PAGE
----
Guido de Croon: Received his M.Sc. and Ph.D. in the field of Artificial Intelligence (AI) at Maastricht University, the Netherlands. His research interest lies with computationally efficient, bio-inspired algorithms for robot autonomy, with an emphasis on computer vision. Since 2008 he has worked on algorithms for achieving autonomous flight with small and light-weight flying robots, such as the DelFly flapping wing MAV. In 2011-2012, he was a research fellow in the Advanced Concepts Team of the European Space Agency, where he studied topics such as optical flow based control algorithms for extraterrestrial landing scenarios. After his return at TU Delft, his work has included fully autonomous flight of a 20-gram DelFly, a new theory on active distance perception with optical flow, and a swarm of tiny drones able to explore unknown environments. Currently, he is Full Professor at TU Delft and scientific lead of the Micro Air Vehicle lab (MAVLab) of Delft University of Technology
Bart Duisterhof received his B.Sc. and M.Sc. in Aerospace Engineering from Delft University of Technology, the Netherlands. His interests lie in efficient algorithms for robot autonomy of tiny flying machines. From 2016 to 2020 he worked with Professor Guido de Croon, first exploring visual servoing of the DelFly Nimble, a 30-gram flapping wing MAV. Later they contributed the first fully autonomous swarm of gas-seeking nano quadcopters, Sniffy Bug. In 2019 Bart was a visiting research fellow at Harvard University with Vijay Janapa Reddi, where he studied applications of deep reinforcement learning on nano drones. He is currently a Ph.D. student at Carnegie Mellon University.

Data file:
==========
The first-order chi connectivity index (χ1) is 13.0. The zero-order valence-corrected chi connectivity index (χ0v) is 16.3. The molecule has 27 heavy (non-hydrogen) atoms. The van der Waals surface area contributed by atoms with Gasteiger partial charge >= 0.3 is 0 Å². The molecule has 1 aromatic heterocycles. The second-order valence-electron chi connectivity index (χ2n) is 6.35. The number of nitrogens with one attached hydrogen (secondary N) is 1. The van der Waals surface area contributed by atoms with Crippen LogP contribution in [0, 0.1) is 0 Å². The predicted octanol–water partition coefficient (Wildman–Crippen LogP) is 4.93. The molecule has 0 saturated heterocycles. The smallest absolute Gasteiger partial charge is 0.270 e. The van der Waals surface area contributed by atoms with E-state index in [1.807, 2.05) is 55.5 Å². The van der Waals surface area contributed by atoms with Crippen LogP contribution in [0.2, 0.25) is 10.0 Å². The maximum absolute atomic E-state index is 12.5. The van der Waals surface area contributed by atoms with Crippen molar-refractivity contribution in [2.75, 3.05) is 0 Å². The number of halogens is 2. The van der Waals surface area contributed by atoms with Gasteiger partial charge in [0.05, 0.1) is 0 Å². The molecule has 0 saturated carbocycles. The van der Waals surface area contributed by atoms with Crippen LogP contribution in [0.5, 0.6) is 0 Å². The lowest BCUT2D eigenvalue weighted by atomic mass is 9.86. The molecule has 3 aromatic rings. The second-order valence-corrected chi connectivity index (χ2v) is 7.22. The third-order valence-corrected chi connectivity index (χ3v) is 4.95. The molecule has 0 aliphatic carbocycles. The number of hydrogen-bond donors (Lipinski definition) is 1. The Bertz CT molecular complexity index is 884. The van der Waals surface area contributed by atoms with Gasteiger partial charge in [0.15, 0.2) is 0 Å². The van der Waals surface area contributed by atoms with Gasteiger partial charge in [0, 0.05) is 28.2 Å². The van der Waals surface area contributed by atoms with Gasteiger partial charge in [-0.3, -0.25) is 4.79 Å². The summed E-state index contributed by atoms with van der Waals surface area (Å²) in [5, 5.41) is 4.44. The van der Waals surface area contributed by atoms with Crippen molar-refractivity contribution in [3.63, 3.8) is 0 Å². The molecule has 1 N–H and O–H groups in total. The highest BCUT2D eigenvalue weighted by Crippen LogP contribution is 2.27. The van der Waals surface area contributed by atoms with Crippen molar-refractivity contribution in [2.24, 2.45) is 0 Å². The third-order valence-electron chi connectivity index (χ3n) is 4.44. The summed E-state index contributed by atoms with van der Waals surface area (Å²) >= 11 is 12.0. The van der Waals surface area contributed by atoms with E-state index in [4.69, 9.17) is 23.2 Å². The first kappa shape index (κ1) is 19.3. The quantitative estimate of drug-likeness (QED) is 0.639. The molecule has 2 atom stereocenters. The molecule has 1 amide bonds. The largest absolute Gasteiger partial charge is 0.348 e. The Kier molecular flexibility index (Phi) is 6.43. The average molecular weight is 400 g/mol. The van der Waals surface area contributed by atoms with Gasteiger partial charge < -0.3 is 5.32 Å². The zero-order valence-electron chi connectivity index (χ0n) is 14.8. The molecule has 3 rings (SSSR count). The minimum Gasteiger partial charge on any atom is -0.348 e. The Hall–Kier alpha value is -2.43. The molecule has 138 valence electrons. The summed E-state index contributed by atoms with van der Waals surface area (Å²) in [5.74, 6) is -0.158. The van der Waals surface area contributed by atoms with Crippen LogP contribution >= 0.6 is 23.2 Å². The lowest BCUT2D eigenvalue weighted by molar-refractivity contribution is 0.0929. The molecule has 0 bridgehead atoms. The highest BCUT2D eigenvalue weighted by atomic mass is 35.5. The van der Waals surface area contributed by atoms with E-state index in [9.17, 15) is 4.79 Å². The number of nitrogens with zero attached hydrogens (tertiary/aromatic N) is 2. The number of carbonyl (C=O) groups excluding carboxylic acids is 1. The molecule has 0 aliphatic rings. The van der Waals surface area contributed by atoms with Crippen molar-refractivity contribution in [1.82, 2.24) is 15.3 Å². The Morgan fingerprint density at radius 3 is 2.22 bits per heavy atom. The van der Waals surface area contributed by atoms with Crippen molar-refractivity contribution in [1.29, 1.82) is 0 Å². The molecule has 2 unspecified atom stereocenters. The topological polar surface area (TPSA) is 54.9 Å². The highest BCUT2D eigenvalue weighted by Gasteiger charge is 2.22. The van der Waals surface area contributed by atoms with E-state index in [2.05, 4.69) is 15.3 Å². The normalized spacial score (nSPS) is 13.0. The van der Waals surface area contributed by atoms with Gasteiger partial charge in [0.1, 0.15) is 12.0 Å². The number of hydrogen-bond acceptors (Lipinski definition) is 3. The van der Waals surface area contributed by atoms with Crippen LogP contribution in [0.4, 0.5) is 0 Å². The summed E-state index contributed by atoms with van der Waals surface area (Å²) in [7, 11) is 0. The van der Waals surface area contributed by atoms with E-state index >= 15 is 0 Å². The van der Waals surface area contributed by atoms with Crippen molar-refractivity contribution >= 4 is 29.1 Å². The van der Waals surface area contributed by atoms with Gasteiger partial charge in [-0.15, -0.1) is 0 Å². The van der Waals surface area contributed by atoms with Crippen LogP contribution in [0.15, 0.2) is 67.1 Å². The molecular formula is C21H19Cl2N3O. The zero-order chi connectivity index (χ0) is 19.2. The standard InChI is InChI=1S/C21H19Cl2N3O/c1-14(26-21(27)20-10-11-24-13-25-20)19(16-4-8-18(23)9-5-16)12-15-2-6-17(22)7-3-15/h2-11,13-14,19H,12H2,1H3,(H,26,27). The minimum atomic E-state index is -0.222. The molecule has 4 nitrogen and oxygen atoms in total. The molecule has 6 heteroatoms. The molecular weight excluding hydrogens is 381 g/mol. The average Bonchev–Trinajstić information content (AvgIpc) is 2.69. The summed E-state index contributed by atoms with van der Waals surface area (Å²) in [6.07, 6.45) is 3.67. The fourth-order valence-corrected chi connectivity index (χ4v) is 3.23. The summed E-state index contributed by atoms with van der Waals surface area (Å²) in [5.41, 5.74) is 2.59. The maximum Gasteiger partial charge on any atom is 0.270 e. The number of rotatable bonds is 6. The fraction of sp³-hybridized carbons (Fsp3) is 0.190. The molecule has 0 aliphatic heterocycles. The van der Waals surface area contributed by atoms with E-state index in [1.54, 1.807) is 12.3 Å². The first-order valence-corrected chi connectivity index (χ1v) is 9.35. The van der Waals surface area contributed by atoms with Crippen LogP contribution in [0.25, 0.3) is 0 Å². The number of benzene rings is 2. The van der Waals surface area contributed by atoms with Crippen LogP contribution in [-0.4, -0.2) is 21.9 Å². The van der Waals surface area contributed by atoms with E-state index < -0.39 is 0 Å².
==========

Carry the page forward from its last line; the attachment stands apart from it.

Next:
Workshops & Demos
We will also give workshops about the inner workings of the Bitcraze Ecosystem and all beyond! Join if you want to learn more of what makes the Crazyflie tick!
Day 119th of October
Crazyflie and Positioning Systems
We will give a basic introduction to different position systems, how they work and how they fit into the Crazyflie ecosystem. Using different demos we will also be looking at how the Crazyflie performs using different positioning systems as well as some of the strengths and weaknesses of the different technologies. If you’re interested in positioning with the Crazyflie you should definitely join this session!
Advanced Lighthouse Usage
If you have already gone through the lighthouse tutorial, but you would like to know what really goes on behind the scenes? In this workshop we will give more advanced knowledge about our newest positioning system. From the Base station’s machanics, calibration & geometry estimation, to using Lighthouse Positioning system in a swarm: we will go through it all!
Day 220th of October
Autonomy and the App layer